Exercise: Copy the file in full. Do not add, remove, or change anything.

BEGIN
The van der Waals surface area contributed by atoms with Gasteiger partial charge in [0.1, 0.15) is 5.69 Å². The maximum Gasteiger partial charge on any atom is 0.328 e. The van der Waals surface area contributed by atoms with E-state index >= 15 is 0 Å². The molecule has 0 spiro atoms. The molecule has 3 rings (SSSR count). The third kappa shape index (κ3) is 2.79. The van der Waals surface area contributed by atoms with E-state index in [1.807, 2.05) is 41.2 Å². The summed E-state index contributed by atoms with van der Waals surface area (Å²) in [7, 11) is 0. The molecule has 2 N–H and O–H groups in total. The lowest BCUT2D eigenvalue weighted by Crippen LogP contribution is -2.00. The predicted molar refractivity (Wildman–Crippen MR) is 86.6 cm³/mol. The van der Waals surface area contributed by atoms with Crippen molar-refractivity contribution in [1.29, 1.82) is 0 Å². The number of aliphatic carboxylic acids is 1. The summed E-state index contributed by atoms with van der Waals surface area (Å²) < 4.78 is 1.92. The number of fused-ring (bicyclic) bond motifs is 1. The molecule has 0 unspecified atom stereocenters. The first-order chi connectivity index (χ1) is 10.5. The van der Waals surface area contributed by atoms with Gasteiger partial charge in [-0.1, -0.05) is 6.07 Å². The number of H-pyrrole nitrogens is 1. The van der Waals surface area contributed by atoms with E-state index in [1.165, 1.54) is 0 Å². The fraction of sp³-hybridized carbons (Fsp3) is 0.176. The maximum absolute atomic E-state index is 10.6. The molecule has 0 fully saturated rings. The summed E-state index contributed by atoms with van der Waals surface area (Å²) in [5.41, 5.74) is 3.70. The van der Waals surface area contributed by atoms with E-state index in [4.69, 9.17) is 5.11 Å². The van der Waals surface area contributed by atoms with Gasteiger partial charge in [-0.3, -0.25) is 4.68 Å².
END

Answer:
The van der Waals surface area contributed by atoms with Gasteiger partial charge in [0.1, 0.15) is 5.69 Å². The maximum Gasteiger partial charge on any atom is 0.328 e. The van der Waals surface area contributed by atoms with E-state index >= 15 is 0 Å². The molecule has 0 spiro atoms. The molecule has 3 rings (SSSR count). The third kappa shape index (κ3) is 2.79. The van der Waals surface area contributed by atoms with E-state index in [1.807, 2.05) is 41.2 Å². The summed E-state index contributed by atoms with van der Waals surface area (Å²) in [7, 11) is 0. The molecule has 2 N–H and O–H groups in total. The lowest BCUT2D eigenvalue weighted by Crippen LogP contribution is -2.00. The predicted molar refractivity (Wildman–Crippen MR) is 86.6 cm³/mol. The van der Waals surface area contributed by atoms with Crippen molar-refractivity contribution in [1.29, 1.82) is 0 Å². The number of aliphatic carboxylic acids is 1. The summed E-state index contributed by atoms with van der Waals surface area (Å²) < 4.78 is 1.92. The number of fused-ring (bicyclic) bond motifs is 1. The molecule has 0 unspecified atom stereocenters. The first-order chi connectivity index (χ1) is 10.5. The van der Waals surface area contributed by atoms with Gasteiger partial charge in [-0.1, -0.05) is 6.07 Å². The number of H-pyrrole nitrogens is 1. The van der Waals surface area contributed by atoms with E-state index in [1.165, 1.54) is 0 Å². The fraction of sp³-hybridized carbons (Fsp3) is 0.176. The maximum absolute atomic E-state index is 10.6. The molecule has 0 fully saturated rings. The summed E-state index contributed by atoms with van der Waals surface area (Å²) in [5.41, 5.74) is 3.70. The van der Waals surface area contributed by atoms with E-state index in [4.69, 9.17) is 5.11 Å². The van der Waals surface area contributed by atoms with Gasteiger partial charge in [-0.3, -0.25) is 4.68 Å².